There were other great scientists of the Renaissance era who brought a respect for the feminine principle, and offered an integration with their masculinity. And these people were simply echoing the Classical Greek era where science stemmed from an equal expression of both principles, as taught by Pythagoras.
The sciences were not seen as separate from philosophy or religion. Indeed science was a living system of true exploration of all of life. It called upon the masculine and the feminine within so as to comprehend what was being studied. The purpose was not one of the intellectual pursuit of knowledge, it was more a whole body exploration of how everything was connected –– a spherical sense of feeling the subject in all its parts and as one.
In this way, the science was known by the scientist through his or her life’s experience, or their Livingness. And this could not be done without the feminine side of life – without the deep sensitivity and sacredness honoured and felt.
The science that we presently have has lost its connection to the feminine principle. It has become a solely mental pursuit, devoid of any beauty or freedom to explore with all of our beingness. Anecdotal experiences are written off as unscientific; anything unseen that defies any proof is ignored. Unless it has a practical application towards expanding capitalism, consumerism or sensory entertainment, then it is left unexplored by most within science.
But not all. There are indeed many people of science who hold dearly the essence of what science is in its completeness and know that there is so much more to explore and know. These people are generally marginalised by the scientific institutions, for to them they have no worth, offering no gain in funding opportunities or status. Free of the limitations and pressure of this modern-day ‘church’, these true scientists follow their inner-callings and explore the multidimensional nature of life. In doing so, they are more able to connect with the feminine, although they would be unlikely to define it in such terms. Women themselves – as scientists, as science teachers, as doctors and nurses, as technicians and researchers – can bring this, as can those men who have let go of the constraints of the patriarchal paradigm of the day.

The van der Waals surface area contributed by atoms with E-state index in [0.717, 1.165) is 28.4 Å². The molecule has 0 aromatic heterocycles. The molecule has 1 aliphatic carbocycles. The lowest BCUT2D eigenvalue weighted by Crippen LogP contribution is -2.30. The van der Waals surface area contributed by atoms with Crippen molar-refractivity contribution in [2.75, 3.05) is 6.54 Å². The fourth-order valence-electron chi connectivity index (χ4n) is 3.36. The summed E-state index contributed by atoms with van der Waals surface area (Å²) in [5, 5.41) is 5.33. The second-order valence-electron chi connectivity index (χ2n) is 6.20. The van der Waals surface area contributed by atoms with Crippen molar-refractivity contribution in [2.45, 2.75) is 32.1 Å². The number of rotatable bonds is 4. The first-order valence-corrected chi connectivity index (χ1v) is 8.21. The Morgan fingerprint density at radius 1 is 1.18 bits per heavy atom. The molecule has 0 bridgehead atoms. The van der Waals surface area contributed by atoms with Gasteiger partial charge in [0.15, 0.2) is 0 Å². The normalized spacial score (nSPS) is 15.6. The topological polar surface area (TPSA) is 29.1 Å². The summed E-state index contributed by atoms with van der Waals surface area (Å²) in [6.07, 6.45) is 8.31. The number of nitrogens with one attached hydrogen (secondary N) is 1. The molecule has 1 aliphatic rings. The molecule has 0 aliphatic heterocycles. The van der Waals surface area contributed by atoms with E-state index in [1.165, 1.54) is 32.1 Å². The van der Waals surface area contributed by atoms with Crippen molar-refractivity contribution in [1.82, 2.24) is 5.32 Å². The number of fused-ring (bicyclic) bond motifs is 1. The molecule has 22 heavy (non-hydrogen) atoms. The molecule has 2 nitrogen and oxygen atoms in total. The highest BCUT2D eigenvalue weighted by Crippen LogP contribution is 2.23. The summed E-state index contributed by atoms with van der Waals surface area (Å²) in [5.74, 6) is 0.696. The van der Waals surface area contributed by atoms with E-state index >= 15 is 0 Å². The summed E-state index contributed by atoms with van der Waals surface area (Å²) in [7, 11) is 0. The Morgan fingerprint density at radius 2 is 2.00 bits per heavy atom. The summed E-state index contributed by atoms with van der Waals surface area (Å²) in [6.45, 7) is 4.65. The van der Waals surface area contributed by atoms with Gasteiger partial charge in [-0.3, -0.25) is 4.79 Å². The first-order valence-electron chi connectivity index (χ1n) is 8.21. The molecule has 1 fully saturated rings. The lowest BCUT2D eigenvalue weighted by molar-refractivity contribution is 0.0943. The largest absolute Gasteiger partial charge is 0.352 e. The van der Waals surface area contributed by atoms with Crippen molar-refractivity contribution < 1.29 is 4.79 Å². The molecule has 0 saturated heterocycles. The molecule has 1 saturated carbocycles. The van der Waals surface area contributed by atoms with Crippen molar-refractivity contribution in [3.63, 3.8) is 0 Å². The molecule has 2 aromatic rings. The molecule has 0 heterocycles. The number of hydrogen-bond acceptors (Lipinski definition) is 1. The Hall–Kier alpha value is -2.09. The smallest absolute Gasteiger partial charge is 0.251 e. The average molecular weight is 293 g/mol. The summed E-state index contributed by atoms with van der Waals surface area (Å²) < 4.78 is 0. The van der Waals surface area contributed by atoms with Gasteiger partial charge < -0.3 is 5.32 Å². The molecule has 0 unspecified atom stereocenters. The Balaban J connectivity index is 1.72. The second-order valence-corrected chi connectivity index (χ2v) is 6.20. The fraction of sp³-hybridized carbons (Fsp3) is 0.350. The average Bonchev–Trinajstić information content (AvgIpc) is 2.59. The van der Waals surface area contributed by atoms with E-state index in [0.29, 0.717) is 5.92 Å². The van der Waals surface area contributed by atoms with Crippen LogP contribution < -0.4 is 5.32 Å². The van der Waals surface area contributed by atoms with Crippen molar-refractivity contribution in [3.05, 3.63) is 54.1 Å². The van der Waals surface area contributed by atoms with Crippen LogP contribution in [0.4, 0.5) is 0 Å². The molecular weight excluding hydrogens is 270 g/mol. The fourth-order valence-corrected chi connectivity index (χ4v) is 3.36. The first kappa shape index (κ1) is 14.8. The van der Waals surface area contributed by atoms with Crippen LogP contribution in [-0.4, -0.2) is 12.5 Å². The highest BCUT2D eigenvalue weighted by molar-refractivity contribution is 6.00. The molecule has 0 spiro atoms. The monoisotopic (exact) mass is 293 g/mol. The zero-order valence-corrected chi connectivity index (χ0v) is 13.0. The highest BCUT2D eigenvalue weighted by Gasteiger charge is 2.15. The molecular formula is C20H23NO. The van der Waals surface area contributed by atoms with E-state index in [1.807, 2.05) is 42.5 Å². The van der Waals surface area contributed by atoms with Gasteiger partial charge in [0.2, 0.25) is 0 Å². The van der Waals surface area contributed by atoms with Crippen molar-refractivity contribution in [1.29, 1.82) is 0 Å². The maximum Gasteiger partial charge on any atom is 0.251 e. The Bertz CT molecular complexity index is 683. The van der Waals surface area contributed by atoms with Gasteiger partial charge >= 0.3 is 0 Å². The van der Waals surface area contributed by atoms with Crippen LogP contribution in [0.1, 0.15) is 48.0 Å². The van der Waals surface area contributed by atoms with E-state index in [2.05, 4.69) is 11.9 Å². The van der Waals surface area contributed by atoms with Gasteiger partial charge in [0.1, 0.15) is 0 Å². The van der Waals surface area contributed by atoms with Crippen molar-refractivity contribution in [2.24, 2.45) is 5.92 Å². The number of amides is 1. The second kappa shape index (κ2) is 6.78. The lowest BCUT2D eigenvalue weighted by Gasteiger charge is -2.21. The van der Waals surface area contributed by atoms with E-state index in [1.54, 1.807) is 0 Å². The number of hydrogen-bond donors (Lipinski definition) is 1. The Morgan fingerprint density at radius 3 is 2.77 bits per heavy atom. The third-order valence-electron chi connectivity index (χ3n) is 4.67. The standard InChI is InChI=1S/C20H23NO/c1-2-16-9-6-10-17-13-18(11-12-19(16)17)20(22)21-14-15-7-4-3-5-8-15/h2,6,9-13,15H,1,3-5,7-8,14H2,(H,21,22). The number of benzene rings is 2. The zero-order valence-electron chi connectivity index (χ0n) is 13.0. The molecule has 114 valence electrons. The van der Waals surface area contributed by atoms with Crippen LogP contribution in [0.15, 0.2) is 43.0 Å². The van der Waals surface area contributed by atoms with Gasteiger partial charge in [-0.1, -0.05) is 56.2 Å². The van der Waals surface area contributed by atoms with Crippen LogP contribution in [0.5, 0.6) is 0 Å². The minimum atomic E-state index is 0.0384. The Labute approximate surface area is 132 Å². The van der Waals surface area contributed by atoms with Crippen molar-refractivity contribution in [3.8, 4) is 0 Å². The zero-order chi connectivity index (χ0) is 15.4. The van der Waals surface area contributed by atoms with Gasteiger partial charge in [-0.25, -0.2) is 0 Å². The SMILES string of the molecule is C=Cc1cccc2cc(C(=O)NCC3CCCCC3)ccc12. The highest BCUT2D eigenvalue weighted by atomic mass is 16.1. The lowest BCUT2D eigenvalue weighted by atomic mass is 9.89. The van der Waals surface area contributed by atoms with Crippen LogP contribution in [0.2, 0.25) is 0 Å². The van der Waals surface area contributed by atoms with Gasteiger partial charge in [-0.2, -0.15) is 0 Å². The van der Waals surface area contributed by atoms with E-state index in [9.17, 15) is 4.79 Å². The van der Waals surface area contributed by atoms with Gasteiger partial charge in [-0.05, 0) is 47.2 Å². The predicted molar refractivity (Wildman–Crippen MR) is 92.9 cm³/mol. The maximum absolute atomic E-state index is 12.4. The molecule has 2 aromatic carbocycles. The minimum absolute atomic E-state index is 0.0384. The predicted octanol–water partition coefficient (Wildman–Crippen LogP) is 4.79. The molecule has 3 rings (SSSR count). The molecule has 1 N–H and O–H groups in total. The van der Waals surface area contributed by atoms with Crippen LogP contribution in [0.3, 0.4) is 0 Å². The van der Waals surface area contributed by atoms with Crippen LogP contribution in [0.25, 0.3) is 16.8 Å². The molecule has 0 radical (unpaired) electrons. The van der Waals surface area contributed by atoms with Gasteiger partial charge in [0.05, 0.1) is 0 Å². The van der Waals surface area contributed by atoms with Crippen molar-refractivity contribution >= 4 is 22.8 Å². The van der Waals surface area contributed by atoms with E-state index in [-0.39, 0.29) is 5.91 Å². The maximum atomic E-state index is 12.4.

Obviously it would benefit science to have gender equality – an environment where men and women are valued equally for who they are and what they bring. But if the culture of science remains stuck in its relatively recent patriarchal past, then even with more women involved it will remain distorted towards the masculine. We do not have to go very far back into scientific history to see that science has not always been dominated by masculinity. For as we have seen, Renaissance science was truly honouring of the feminine.
Imagine a science where cooperation replaced competition, where respect and honouring of all that we study replaced imposition and a sense of superiority. An absolute appreciation of all around us, in us and beyond this realm, without the need to know more, is sorely wanting in our science. If we can let go of the drive to continually understand everything and instead just be with it all, with all of our senses, with our femininity included, then we will find the true science that we all actually know inside.
This is a science that is actually all-knowing, yet it also accepts that we ‘know’ nothing. True scientific wisdom is found in a spherical appreciation and wonder of all of life. True science is found when we feel the universe within ourselves, and to do this we must connect with the inner divine feminine – the part of us that knows the sacredness of life.